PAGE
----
November 2, 2013 11:56:57 PM
BIRMINGHAM, Ala. -- Kristy Curry showed at Southeastern Conference Media Days she has a sense of history.
Even though she never has coached in the SEC, Curry didn't hesitate to mention this season is the 20th anniversary of the 1993-94 Alabama team that coach Rick Moody led to the Final Four. Curry highlighted that accomplishment to show Alabama women's basketball can win in the SEC and be one of the nation's elite programs.
"I have been raised in systems that embrace the past and build on the future," said Curry, whose team will play host to West Alabama at 7 Monday at Foster Auditorium in an exhibition game. "I had a chance to have a conversation with coach Moody, and he has been absolutely incredible. I have talked to (former Alabama greats) Niesa Johnson and Dominique Canty. The list goes on and on. It is a very proud past. The coaching tree, when you look across the country at how many coaches are currently coaching ... It is an incredibly special place. I know it is very difficult to get to a Final Four, but when you have done that and you're a part of a program that has done that, it shows it can be done."
To get back to that level, Curry will have to erase a recent history littered with sub-.500 showings. Alabama has had only one winning season (18-15 in 2010-11) since the 2001-02 campaign. Since Moody stepped down following the season 2004-05, Alabama has turned to two other coaches to try to reverse the program's fortunes, only to see it remain entrenched at the bottom of the SEC.
Curry inherits a program that went 13-18 and 2-14 in the league last season. It returns six lettermen and two starters and has to find a way to make up for the loss of Kaneisha Horn, the program's first McDonald's All-American, who transferred after last season and is now on the roster at Southern California.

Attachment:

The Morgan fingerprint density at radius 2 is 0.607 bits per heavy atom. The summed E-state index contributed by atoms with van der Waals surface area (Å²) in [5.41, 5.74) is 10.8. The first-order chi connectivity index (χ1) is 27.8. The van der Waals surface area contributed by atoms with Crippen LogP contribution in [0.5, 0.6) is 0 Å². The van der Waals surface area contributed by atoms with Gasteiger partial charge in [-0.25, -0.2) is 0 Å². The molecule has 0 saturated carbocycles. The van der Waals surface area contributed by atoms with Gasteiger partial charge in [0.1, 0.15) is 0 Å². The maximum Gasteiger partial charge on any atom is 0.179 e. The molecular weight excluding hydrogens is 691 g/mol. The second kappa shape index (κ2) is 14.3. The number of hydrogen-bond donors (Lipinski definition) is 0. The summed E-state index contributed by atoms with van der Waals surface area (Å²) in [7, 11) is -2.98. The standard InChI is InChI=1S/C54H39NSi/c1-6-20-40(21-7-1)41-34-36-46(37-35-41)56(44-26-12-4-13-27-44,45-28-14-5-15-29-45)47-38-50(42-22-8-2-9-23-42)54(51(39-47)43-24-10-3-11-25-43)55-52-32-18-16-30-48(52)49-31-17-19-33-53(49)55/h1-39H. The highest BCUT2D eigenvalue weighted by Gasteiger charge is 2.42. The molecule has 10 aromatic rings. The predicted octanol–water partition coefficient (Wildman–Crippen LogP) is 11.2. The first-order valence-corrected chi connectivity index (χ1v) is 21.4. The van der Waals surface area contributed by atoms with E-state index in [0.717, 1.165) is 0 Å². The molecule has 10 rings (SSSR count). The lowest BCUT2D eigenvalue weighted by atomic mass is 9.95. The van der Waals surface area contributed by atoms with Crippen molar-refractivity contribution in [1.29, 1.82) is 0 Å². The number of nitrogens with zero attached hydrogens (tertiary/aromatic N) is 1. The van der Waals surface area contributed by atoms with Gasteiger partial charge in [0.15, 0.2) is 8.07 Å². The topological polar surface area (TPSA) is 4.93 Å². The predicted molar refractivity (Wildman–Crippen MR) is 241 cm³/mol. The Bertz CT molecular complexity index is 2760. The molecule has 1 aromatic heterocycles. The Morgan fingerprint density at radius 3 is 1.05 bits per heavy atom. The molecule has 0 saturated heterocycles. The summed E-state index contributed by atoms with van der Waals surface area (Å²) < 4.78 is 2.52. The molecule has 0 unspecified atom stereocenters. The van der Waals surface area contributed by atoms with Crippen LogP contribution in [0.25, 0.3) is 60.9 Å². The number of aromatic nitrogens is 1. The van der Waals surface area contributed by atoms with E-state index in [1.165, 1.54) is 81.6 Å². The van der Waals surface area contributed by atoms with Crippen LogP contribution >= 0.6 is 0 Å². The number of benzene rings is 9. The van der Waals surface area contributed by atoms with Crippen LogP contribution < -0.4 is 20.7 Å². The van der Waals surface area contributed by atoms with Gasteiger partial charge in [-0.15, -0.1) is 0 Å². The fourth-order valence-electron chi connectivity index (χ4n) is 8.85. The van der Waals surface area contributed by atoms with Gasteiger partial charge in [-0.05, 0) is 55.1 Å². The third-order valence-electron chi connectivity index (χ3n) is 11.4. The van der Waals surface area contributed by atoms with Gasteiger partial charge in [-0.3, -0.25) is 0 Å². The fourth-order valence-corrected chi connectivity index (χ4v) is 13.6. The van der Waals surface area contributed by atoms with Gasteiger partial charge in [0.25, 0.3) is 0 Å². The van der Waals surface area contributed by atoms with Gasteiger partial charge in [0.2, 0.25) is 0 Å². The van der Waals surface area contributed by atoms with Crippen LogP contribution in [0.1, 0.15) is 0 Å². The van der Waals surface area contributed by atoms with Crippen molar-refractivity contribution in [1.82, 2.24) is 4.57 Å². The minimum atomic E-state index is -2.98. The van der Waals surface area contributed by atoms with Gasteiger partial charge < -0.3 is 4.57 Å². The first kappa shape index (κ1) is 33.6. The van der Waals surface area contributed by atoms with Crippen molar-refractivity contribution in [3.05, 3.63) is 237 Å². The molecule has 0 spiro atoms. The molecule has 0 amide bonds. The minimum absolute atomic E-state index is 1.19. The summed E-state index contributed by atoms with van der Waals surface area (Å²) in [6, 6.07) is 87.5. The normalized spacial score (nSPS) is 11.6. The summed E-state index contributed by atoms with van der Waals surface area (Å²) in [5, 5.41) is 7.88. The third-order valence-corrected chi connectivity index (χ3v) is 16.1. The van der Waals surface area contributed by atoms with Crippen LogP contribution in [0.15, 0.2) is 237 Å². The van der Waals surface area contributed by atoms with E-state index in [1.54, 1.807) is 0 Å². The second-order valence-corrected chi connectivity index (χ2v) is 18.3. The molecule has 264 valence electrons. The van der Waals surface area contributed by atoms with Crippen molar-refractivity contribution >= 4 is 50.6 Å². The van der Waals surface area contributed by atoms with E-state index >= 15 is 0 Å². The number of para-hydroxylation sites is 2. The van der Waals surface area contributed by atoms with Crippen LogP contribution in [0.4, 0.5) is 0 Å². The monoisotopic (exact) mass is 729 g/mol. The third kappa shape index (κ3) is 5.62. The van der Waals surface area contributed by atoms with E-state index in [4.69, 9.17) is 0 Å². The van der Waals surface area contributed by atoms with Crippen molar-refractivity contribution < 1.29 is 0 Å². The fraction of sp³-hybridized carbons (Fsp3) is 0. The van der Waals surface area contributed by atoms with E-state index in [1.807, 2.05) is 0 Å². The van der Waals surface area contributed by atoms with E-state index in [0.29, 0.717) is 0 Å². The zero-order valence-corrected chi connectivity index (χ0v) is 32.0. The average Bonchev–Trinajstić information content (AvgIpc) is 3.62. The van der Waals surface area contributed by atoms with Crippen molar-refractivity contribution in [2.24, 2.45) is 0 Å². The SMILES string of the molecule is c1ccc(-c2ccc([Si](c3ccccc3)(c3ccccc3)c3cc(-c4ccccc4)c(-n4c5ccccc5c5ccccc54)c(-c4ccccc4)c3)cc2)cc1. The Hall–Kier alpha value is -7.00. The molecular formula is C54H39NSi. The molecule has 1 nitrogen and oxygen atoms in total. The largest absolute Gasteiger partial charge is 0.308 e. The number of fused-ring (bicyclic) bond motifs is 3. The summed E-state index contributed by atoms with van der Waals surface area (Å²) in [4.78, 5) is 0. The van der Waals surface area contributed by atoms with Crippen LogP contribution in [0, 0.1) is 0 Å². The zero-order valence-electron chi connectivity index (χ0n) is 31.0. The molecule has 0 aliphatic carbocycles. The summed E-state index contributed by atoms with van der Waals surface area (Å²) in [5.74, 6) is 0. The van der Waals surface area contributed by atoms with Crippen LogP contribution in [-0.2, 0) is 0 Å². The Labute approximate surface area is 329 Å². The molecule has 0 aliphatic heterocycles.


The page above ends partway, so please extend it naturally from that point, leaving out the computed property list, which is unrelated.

Junior Daisha Simmons returns after leading the team in scoring (12.4 points per game) last season. She said Curry's outlook has changed the atmosphere in the program. She said Curry doesn't let the players slack off and she pushes them every day. She said the players and Curry have built a relationship that allows her to push them to be the best they can be.
"She is very intense and very demanding," Simmons said. "As soon as we step off the court she is very loving. ... Once we step on the court, she just brings out the best in us. We just love it."
Curry grew up in Olla, La., so she understands the competitiveness of the SEC. She worked as an assistant coach at Tulane, Stephen F. Austin, Texas A&M, and Louisiana Tech before she took over for Carolyn Peck at Purdue. Curry inherited a program that won a national championship the year prior to her arrival, and she kept it at a high level, guiding it to 24 or more victories in six of her seven seasons. She led the team to a national runner-up finish in 2000-01, her second season at the school.
From there, Curry replaced veteran Texas Tech coach Marsha Sharp in Lubbock, Texas. Sharp had 20 seasons of 20-plus victories in her 24-year career at the school. She led the lady Raiders to the 1992-93 national title and 18 trips to the NCAA tournament.